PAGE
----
I was at the nail salon indulging in a little pedicure love with my almost four year old daughter last weekend. All was going great until my nail technician asked if my daughter was my only child. “She is!” I replied cheerfully. Conversation over, right? Wrong! My nail technician went on for five minutes about all of the reasons why my daughter being an only child is wrong (She’ll be so lonely! She’ll have to take care of you all by herself when you’re old! It’s not fair to make an only child!) and at that point I pointed out to her, through clenched teeth, that our family size is our business and that in our house we happen to believe that all families of all sizes and makeups are wonderful. And I asked her to please stop trying to shame me in front of my daughter for something that was none of her business in the first place.
A roll of her eyes later she thankfully stopped talking. Honestly, any more words out of her and I probably would have been in tears. Not because her opinions hurt me, but because she thought it was her right to ask personal questions about our family and then, when she didn’t agree with our choices, to attempt to publicly shame me in front of my child for something that was in no way her business. It was hurtful to me that my daughter could be witnessing another woman belittling her mother for making the right choices for herself, her family and her body. Thankfully, my daughter was engrossed in her own toe painting and didn’t see the hurt on my face or the shame in my eyes. Unfortunately, one day she won’t be so distracted, and she’ll see it.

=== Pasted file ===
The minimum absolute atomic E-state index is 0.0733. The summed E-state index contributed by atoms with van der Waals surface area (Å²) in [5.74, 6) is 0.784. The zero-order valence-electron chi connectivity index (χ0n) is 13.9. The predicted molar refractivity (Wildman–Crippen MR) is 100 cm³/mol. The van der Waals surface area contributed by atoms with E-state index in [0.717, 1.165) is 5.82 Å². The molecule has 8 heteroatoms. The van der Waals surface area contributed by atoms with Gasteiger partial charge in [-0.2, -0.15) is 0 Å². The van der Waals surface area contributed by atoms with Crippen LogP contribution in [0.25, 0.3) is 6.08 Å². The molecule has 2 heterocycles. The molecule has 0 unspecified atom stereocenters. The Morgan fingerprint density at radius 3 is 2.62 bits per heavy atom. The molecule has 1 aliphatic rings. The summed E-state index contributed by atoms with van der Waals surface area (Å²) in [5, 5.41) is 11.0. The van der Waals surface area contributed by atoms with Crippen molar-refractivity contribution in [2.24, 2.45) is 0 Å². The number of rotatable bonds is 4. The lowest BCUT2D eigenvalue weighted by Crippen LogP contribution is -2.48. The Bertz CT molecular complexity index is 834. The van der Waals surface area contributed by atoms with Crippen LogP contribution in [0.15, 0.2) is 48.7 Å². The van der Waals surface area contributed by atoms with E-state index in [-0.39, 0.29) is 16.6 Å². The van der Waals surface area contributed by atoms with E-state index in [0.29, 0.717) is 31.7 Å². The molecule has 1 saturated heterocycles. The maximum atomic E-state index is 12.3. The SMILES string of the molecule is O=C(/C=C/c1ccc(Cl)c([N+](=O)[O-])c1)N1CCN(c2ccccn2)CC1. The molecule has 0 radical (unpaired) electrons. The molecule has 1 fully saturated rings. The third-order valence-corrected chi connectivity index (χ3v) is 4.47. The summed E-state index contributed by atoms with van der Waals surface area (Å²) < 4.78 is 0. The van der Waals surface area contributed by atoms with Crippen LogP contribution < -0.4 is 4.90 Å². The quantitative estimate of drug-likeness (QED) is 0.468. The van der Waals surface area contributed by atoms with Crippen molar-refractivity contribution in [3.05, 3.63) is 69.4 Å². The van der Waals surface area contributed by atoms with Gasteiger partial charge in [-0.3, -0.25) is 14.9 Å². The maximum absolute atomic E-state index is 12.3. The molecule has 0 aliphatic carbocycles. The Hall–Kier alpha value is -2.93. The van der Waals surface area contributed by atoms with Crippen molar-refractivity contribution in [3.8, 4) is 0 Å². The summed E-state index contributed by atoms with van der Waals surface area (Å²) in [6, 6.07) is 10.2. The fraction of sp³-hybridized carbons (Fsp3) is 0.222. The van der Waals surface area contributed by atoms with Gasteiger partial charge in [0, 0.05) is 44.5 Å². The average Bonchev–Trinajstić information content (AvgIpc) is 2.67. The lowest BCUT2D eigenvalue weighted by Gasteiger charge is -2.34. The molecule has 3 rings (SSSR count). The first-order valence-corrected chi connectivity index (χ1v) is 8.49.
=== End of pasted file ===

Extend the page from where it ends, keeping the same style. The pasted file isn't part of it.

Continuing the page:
A few weeks ago my husband and I took our daughter to the birthday party she was invited to. We didn’t know any of the few parents who were there but we smiled and said hello and tended to our daughter until the kids were ushered out to the activity, and we waited in the party room. No one really made any attempts to talk to us, although my husband did talk to the two other dads who were there for a little while. The other moms ignored me, and I sat quietly watching my daughter have fun with some friends.
When the kids came back and present opening commenced, my daughter was so excited for her friend to open the gift she had picked out. “Oh, goody, more stickers to get stuck to the floors and ruin the furniture” the birthday girl’s mom drawled with a roll of her eyes, as her friends snickered. It was like a ton of mean girl bricks hit me in the stomach. As I was standing directly next to the mother, and my daughter was enthusiastically telling me how much her friend liked the gift (a Melissa and Doug reusable sticker book and scenes), I glanced over at Mean Girl Mom and stammered out a response “They’re reusable and only stick to scenes in the book. We really enjoy our sets so my daughter thought her friend might, too” I muttered lamely. I looked around for my husband to share a “WTF, am I really being present shamed at the birthday party of a child I’ve never met for giving a gift my own child loves?” but he wasn’t paying attention to the exchange. Thankfully our daughter wasn’t either. It would have been so hurtful for her to see other moms making fun of the gift she had chosen, and shaming her own mama for giving it.